Upcoming holiday season will see overspending and more credit card usage
Oct 12, 2023, 5:00 PM
(Ben B. Braun/Deseret News)
SALT LAKE CITY — Most shoppers will be spending too much this holiday season, according to a recent CNET survey. It found that nearly seven out of 10 people said they would likely overspend.
It isn’t a surprise to Shane Stewart, a financial planner with Deseret Mutual Benefit Administrators. He said that since most people in the U.S. have jobs, they have a sense of confidence about what they can afford.
- The short take:
- a CNET survey found that seven out of 10 people will likely overspend this holiday,
- overspending usually happens when people don’t have a holiday budget,
- overspending usually happens on credit cards,
- create a holiday budget.
No holiday spending budget
The survey blamed much of the overspending on the absence of a holiday budget. CNET said only 24% of respondents plan to use one.
Stewart said a majority of us don’t have a budget, so we end up putting purchases on credit.
“If you go over budget slightly for Christmas or something like that, that’s probably okay. You’ll probably make that up in the next year,” Stewart told KSL NewsRadio.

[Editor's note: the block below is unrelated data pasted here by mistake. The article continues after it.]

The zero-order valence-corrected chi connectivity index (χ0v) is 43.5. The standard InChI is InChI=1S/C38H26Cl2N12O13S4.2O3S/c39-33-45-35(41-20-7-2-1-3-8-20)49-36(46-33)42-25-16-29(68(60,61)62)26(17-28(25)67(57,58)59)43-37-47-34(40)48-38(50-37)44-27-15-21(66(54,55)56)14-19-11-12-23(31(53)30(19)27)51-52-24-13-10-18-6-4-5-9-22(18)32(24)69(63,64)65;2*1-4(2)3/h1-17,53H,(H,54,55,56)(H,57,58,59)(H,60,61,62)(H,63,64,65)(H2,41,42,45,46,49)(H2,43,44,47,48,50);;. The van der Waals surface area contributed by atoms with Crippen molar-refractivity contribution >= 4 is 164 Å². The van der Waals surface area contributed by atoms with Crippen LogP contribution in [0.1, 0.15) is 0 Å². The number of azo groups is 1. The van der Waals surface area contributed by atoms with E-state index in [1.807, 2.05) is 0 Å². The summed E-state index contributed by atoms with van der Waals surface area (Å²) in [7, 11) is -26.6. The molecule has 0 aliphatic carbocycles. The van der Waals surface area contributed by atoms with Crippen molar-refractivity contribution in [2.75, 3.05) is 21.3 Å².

“But, if you overspend significantly, you could be paying that off for decades.”
Credit card trap
The survey said nearly half of holiday purchases will be made with credit cards. On top of that, 21% of respondents said they’d take multiple billing cycles to pay those cards off.
Credit cards become even more appealing, Stewart said, because a lot of cards and store credit offers have a low introductory rate.
But, it’s a trap.
“If you’re not a careful manager of even those introductory offers, you could really end up paying a whole lot more than you intended to,” Stewart said. “It’s not just what you have left to pay, it’s retroactive, back to when you started.”
Overall, Stewart said overspending with credit cards can put you in a bad position.
“This is not a good time to bring on a debt because those rates are high. And those rates are high for a reason, to try to slow the economy down.”
If those high rates don’t work, Stewart said the Fed will just raise rates again. Then, credit card debt will become an even heavier burden.
Start with a spending plan
To avoid being caught up in debt, Stewart recommends making a spending plan. Start by figuring out how much you’re already spending. It doesn’t have to be down to the penny, Stewart said.
“Just some general ideas of what you spend each month and then what might you have in the budget that you can afford.”
Look over the past couple of months to get a good idea of what your spending plan should look like.
Stewart said taking those steps will help keep you out of trouble.
“We live in an immediate gratification-type environment. And those that stick with immediate gratification and don’t have the money to back that up find themselves in real trouble, especially when an economy goes down. And when they do, if you’re over that barrel of debt, you will have that problem.”
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